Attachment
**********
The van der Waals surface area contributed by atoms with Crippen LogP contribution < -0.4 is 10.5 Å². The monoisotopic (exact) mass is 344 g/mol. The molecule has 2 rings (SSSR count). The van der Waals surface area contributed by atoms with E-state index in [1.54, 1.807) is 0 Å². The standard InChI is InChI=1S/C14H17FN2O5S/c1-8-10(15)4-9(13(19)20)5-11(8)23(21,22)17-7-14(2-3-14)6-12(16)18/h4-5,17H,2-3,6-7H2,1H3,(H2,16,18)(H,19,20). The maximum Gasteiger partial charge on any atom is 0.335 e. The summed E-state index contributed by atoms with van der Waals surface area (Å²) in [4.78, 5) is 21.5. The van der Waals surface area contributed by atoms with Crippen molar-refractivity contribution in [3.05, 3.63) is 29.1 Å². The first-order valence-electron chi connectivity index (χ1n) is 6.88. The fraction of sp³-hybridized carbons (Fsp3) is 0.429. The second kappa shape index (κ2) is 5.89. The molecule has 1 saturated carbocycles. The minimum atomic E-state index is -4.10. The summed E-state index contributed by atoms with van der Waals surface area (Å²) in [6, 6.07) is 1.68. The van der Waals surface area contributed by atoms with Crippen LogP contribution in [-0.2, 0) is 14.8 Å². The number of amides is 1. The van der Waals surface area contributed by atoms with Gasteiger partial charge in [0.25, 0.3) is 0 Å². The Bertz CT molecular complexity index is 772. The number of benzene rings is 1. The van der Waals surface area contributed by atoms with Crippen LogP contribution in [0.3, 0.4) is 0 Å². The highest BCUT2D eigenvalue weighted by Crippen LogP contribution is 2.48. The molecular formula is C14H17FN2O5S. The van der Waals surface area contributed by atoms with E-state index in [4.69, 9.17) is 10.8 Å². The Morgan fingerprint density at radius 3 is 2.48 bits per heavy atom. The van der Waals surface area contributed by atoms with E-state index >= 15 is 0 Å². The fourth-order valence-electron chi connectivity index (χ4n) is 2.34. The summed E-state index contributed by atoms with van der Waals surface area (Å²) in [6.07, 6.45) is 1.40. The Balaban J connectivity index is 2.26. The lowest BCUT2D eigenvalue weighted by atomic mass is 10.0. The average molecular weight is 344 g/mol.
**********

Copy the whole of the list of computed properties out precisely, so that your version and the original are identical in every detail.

The van der Waals surface area contributed by atoms with Crippen LogP contribution < -0.4 is 10.5 Å². The monoisotopic (exact) mass is 344 g/mol. The molecule has 2 rings (SSSR count). The van der Waals surface area contributed by atoms with E-state index in [1.54, 1.807) is 0 Å². The standard InChI is InChI=1S/C14H17FN2O5S/c1-8-10(15)4-9(13(19)20)5-11(8)23(21,22)17-7-14(2-3-14)6-12(16)18/h4-5,17H,2-3,6-7H2,1H3,(H2,16,18)(H,19,20). The maximum Gasteiger partial charge on any atom is 0.335 e. The summed E-state index contributed by atoms with van der Waals surface area (Å²) in [4.78, 5) is 21.5. The van der Waals surface area contributed by atoms with Crippen molar-refractivity contribution in [3.05, 3.63) is 29.1 Å². The first-order valence-electron chi connectivity index (χ1n) is 6.88. The fraction of sp³-hybridized carbons (Fsp3) is 0.429. The second kappa shape index (κ2) is 5.89. The molecule has 1 saturated carbocycles. The minimum atomic E-state index is -4.10. The summed E-state index contributed by atoms with van der Waals surface area (Å²) in [6, 6.07) is 1.68. The van der Waals surface area contributed by atoms with Crippen LogP contribution in [-0.2, 0) is 14.8 Å². The number of amides is 1. The van der Waals surface area contributed by atoms with Gasteiger partial charge in [0.25, 0.3) is 0 Å². The Bertz CT molecular complexity index is 772. The number of benzene rings is 1. The van der Waals surface area contributed by atoms with Crippen LogP contribution in [0.3, 0.4) is 0 Å². The highest BCUT2D eigenvalue weighted by Crippen LogP contribution is 2.48. The molecular formula is C14H17FN2O5S. The van der Waals surface area contributed by atoms with E-state index in [4.69, 9.17) is 10.8 Å². The Morgan fingerprint density at radius 3 is 2.48 bits per heavy atom. The van der Waals surface area contributed by atoms with E-state index >= 15 is 0 Å². The fourth-order valence-electron chi connectivity index (χ4n) is 2.34. The summed E-state index contributed by atoms with van der Waals surface area (Å²) in [6.07, 6.45) is 1.40. The Balaban J connectivity index is 2.26. The lowest BCUT2D eigenvalue weighted by atomic mass is 10.0. The average molecular weight is 344 g/mol.